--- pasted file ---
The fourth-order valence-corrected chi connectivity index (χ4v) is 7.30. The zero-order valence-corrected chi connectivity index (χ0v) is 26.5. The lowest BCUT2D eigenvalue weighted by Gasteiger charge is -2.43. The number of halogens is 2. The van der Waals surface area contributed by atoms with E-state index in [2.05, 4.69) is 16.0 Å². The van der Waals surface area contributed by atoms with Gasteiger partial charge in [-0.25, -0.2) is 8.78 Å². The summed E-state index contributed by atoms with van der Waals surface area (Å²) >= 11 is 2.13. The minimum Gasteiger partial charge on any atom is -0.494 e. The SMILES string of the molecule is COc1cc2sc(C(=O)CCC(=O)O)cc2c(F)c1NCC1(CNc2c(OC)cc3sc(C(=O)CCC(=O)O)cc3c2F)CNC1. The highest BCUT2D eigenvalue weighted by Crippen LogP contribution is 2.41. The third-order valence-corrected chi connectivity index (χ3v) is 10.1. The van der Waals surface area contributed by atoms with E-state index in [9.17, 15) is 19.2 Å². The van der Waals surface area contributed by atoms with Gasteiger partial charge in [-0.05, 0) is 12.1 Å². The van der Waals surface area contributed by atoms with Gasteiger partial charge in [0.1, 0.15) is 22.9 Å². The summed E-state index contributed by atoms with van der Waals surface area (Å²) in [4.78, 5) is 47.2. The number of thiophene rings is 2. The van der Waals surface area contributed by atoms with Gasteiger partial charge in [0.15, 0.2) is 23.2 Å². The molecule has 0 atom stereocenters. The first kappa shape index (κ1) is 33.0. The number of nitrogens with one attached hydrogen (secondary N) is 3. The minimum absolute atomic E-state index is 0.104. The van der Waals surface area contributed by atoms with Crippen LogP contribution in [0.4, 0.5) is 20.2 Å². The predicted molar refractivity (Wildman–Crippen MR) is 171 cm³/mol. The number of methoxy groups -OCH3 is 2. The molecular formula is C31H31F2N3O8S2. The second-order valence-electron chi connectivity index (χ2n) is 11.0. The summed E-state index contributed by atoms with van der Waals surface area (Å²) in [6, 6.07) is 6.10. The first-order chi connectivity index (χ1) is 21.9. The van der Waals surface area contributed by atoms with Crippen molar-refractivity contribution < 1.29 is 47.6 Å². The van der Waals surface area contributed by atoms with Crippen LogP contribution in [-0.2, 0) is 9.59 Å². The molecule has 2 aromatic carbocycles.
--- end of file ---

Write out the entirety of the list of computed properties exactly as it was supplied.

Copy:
The fourth-order valence-corrected chi connectivity index (χ4v) is 7.30. The zero-order valence-corrected chi connectivity index (χ0v) is 26.5. The lowest BCUT2D eigenvalue weighted by Gasteiger charge is -2.43. The number of halogens is 2. The van der Waals surface area contributed by atoms with E-state index in [2.05, 4.69) is 16.0 Å². The van der Waals surface area contributed by atoms with Gasteiger partial charge in [-0.25, -0.2) is 8.78 Å². The summed E-state index contributed by atoms with van der Waals surface area (Å²) >= 11 is 2.13. The minimum Gasteiger partial charge on any atom is -0.494 e. The SMILES string of the molecule is COc1cc2sc(C(=O)CCC(=O)O)cc2c(F)c1NCC1(CNc2c(OC)cc3sc(C(=O)CCC(=O)O)cc3c2F)CNC1. The highest BCUT2D eigenvalue weighted by Crippen LogP contribution is 2.41. The third-order valence-corrected chi connectivity index (χ3v) is 10.1. The van der Waals surface area contributed by atoms with E-state index in [9.17, 15) is 19.2 Å². The van der Waals surface area contributed by atoms with Gasteiger partial charge in [-0.05, 0) is 12.1 Å². The van der Waals surface area contributed by atoms with Gasteiger partial charge in [0.1, 0.15) is 22.9 Å². The summed E-state index contributed by atoms with van der Waals surface area (Å²) in [4.78, 5) is 47.2. The number of thiophene rings is 2. The van der Waals surface area contributed by atoms with Gasteiger partial charge in [0.15, 0.2) is 23.2 Å². The molecule has 0 atom stereocenters. The first kappa shape index (κ1) is 33.0. The number of nitrogens with one attached hydrogen (secondary N) is 3. The minimum absolute atomic E-state index is 0.104. The van der Waals surface area contributed by atoms with Crippen LogP contribution in [0.4, 0.5) is 20.2 Å². The predicted molar refractivity (Wildman–Crippen MR) is 171 cm³/mol. The number of methoxy groups -OCH3 is 2. The molecular formula is C31H31F2N3O8S2. The second-order valence-electron chi connectivity index (χ2n) is 11.0. The summed E-state index contributed by atoms with van der Waals surface area (Å²) in [6, 6.07) is 6.10. The first-order chi connectivity index (χ1) is 21.9. The van der Waals surface area contributed by atoms with Crippen molar-refractivity contribution < 1.29 is 47.6 Å². The van der Waals surface area contributed by atoms with Crippen LogP contribution in [-0.2, 0) is 9.59 Å². The molecule has 2 aromatic carbocycles.